Magic items and Oracles One of the motivations for delving into dangerous sites may be the desire to get a magical treasure. Delve lists 65 of them – one for each Asset, excluding animal companions. All these rarities, although they differ in description and the number of experience points that must be spent to be able to use them, mechanically they work the same. When performing a Move supported by an Asset to which the rarity is associated, some d6 results modify how the Move is resolved: 6 is an automatic strong hit (even if the challenge dice roll 10s!), 5 gives +1 Momentum, and 1 (when the result is a miss) makes things worse as the item's magic turns against us.

Delve also includes a number of new random tables called Oracles. Below we see the most important of them, very helpful when, for example, we roll for a location feature, we have "something unusual or unexpected", and we have no idea what it could be. Then we roll in the tables below and it turns out that it is, for example, a "mystical trap". In this particular case, we can refer to the next Oracles, specifying exactly how this trap works.

A treasure or a trap for our gold? If you like Ironsworn, Delve is definitely worth picking up. The tools included in the supplement greatly enrich the play. In my opinion, Delve-style exploration is a distillate of what is most exciting about dungeon crawling, and skips the repetitive corridors that turn left and right. Dangerous sites, anomalies and threats are additional challenges facing our Ironsworn, but at the same time gaining experience for failures or magical rarities increase our chances. Some of the elements introduced may seem too high fantasy for people who prefer the most down-to-earth and realistic version of Ironlands – but in that case, you can just ignore them and enjoy the rest.

There's really only one thing I don't like: the Opportunities that we can find by doing the Find an Opportunity Move are the same for all themes and domains, which can make them repetitive (especially since there are only 10 of them). Shawn Tomkin corrected this in the sequel to Ironsworn – Starforged.



Rating:
[5 of 5 Stars!]
Ironsworn: Delve
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Ironsworn
by Jarosław D. [Verified Purchaser] Date Added: 07/12/2023 13:21:30

Ironsworn is a role-playing game (RPG) created by Shawn Tomkin. The premiere took place in 2018, and even earlier the author released a beta version, which already at this stage aroused some interest in the RPG community. It certainly belongs to the narrative kind of RPG.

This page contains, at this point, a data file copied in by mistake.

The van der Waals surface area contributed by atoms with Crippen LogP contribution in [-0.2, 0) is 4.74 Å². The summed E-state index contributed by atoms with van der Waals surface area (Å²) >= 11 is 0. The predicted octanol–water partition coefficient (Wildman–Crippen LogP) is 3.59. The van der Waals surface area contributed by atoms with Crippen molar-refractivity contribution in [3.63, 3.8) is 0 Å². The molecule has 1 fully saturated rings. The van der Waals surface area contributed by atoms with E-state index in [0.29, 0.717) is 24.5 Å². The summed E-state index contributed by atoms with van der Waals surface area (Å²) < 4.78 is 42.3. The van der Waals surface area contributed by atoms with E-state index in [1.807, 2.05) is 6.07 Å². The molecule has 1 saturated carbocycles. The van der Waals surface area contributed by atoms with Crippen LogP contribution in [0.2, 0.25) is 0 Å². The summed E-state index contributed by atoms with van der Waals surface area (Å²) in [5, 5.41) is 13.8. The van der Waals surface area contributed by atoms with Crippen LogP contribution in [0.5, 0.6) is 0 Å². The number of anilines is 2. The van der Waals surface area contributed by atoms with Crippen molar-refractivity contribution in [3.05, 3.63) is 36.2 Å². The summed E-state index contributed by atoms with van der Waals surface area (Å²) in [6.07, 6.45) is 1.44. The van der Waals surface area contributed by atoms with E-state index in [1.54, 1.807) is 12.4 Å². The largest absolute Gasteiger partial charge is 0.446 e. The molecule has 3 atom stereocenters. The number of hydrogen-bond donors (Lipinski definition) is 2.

The game offers 3 modes: classic guided play, with Game Master and players, cooperative, where all participants control their characters and at the same time co-shape the narrative, and solo mode. This means that the game has unusual approach to separation of powers. I’ve played all 3 modes, so I can confirm that they all work very well.

The manual has 272 pages and is black and white (except for the cover). The electronic version (PDF) can be downloaded for free on the author’s website, the DriveThruRPG portal (where it has been the most popular free game for years) or on itch.io. In 2019, Ironsworn won the ENnie Award for Best Free Game.

Who and where are we in this game?

We take the role of the titular Ironsworn – wandering heroes who undertake difficult and dangerous quests, swearing an oath on iron. Quests can result from personal motivation (e.g. revenge on the enemy), as well as be a form of payment for a favor or a spontaneous reaction to injustice – for example, our hero can wander into a village whose inhabitants live in poverty because of tribute paid to bandits, and decide to relieve them of this burden. Vows are the main driving force of the action, and fulfilling them is the only way to gain experience points and thus develop the character.

The action takes place in the Ironlands – a harsh land whose landscapes and level of technological development evoke associations with Scandinavia of the early Viking Age. Personally, it also reminds me of the northern reaches of Westeros and, to a lesser extent, Skyrim.

In many RPGs, the setting is either described very precisely, as in the case of the Old World in Warhammer, or vice versa – it is created from scratch by players in systems such as Fate, FU (Freeform Universal RPG), PbtA games (Powered by the Apocalypse, i.e. inspired by the groundbreaking Apocalypse World system). Shawn Tomkin, however, opted for the “middle option”. The Ironlands are outlined in the manual (the relevant chapter is only 20 pages, not including the bestiary), and players fill out their version of the realm with personally created details. The land consists of 9 characteristic regions – from the coast full of fjords, through dense forests, to the extremely unfriendly ice wastelands, which are the northern border of this continent. I consider the description of these regions to be a masterpiece – for each there is only half a page of text and one photo, but it is enough to feel the atmosphere of a given place and remember how it differs from the others.